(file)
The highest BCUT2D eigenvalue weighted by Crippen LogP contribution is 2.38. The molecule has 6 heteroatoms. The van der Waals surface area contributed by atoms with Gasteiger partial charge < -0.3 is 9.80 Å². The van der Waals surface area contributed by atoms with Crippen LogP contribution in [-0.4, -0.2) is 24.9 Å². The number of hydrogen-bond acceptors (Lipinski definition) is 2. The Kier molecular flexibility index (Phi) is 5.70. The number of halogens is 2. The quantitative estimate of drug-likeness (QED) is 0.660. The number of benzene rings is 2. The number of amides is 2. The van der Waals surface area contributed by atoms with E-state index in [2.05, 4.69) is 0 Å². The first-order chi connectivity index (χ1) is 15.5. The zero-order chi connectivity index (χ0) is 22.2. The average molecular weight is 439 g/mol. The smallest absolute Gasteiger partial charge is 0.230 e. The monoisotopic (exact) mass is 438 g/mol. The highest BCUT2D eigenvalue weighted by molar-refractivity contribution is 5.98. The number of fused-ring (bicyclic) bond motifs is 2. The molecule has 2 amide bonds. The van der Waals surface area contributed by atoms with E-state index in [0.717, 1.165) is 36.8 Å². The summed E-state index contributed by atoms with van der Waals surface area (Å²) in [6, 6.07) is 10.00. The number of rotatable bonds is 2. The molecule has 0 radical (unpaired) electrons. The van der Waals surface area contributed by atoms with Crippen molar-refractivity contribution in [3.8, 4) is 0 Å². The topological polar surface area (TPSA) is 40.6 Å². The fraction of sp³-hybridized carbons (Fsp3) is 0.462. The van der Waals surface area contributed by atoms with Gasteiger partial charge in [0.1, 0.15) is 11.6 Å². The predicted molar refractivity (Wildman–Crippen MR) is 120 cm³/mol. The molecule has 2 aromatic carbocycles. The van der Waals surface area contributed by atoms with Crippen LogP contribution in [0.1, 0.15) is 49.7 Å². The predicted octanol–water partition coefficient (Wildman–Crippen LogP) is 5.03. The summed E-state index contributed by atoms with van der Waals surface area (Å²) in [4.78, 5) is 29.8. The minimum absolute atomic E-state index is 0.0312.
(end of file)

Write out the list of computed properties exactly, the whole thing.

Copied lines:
The highest BCUT2D eigenvalue weighted by Crippen LogP contribution is 2.38. The molecule has 6 heteroatoms. The van der Waals surface area contributed by atoms with Gasteiger partial charge < -0.3 is 9.80 Å². The van der Waals surface area contributed by atoms with Crippen LogP contribution in [-0.4, -0.2) is 24.9 Å². The number of hydrogen-bond acceptors (Lipinski definition) is 2. The Kier molecular flexibility index (Phi) is 5.70. The number of halogens is 2. The quantitative estimate of drug-likeness (QED) is 0.660. The number of benzene rings is 2. The number of amides is 2. The van der Waals surface area contributed by atoms with E-state index in [2.05, 4.69) is 0 Å². The first-order chi connectivity index (χ1) is 15.5. The zero-order chi connectivity index (χ0) is 22.2. The average molecular weight is 439 g/mol. The smallest absolute Gasteiger partial charge is 0.230 e. The monoisotopic (exact) mass is 438 g/mol. The highest BCUT2D eigenvalue weighted by molar-refractivity contribution is 5.98. The number of fused-ring (bicyclic) bond motifs is 2. The molecule has 2 amide bonds. The van der Waals surface area contributed by atoms with E-state index in [0.717, 1.165) is 36.8 Å². The summed E-state index contributed by atoms with van der Waals surface area (Å²) in [6, 6.07) is 10.00. The number of rotatable bonds is 2. The molecule has 0 radical (unpaired) electrons. The van der Waals surface area contributed by atoms with Crippen molar-refractivity contribution in [3.8, 4) is 0 Å². The topological polar surface area (TPSA) is 40.6 Å². The fraction of sp³-hybridized carbons (Fsp3) is 0.462. The van der Waals surface area contributed by atoms with Gasteiger partial charge in [0.1, 0.15) is 11.6 Å². The predicted molar refractivity (Wildman–Crippen MR) is 120 cm³/mol. The molecule has 2 aromatic carbocycles. The van der Waals surface area contributed by atoms with Crippen LogP contribution in [0.1, 0.15) is 49.7 Å². The predicted octanol–water partition coefficient (Wildman–Crippen LogP) is 5.03. The summed E-state index contributed by atoms with van der Waals surface area (Å²) in [4.78, 5) is 29.8. The minimum absolute atomic E-state index is 0.0312.